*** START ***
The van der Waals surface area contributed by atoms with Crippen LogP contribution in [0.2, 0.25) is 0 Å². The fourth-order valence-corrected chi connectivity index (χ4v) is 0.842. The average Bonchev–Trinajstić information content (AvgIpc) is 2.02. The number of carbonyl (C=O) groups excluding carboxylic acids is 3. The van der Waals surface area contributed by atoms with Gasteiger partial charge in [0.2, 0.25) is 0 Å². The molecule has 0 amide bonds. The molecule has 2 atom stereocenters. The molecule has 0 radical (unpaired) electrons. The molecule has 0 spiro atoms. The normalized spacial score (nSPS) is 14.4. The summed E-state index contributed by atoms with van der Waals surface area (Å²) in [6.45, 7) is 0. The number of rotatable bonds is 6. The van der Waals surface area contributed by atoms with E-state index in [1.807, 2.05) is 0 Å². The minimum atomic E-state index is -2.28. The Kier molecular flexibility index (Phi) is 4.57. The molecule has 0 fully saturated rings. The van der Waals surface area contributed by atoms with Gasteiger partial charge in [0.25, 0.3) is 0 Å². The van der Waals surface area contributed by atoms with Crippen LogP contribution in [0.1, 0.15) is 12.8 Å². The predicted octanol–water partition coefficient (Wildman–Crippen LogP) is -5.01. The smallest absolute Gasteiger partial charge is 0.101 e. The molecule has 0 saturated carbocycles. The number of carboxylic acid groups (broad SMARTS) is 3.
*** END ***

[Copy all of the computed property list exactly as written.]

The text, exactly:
The van der Waals surface area contributed by atoms with Crippen LogP contribution in [0.2, 0.25) is 0 Å². The fourth-order valence-corrected chi connectivity index (χ4v) is 0.842. The average Bonchev–Trinajstić information content (AvgIpc) is 2.02. The number of carbonyl (C=O) groups excluding carboxylic acids is 3. The van der Waals surface area contributed by atoms with Gasteiger partial charge in [0.2, 0.25) is 0 Å². The molecule has 0 amide bonds. The molecule has 2 atom stereocenters. The molecule has 0 radical (unpaired) electrons. The molecule has 0 spiro atoms. The normalized spacial score (nSPS) is 14.4. The summed E-state index contributed by atoms with van der Waals surface area (Å²) in [6.45, 7) is 0. The number of rotatable bonds is 6. The van der Waals surface area contributed by atoms with E-state index in [1.807, 2.05) is 0 Å². The minimum atomic E-state index is -2.28. The Kier molecular flexibility index (Phi) is 4.57. The molecule has 0 fully saturated rings. The van der Waals surface area contributed by atoms with Gasteiger partial charge in [0.25, 0.3) is 0 Å². The van der Waals surface area contributed by atoms with Crippen LogP contribution in [0.1, 0.15) is 12.8 Å². The predicted octanol–water partition coefficient (Wildman–Crippen LogP) is -5.01. The smallest absolute Gasteiger partial charge is 0.101 e. The molecule has 0 saturated carbocycles. The number of carboxylic acid groups (broad SMARTS) is 3.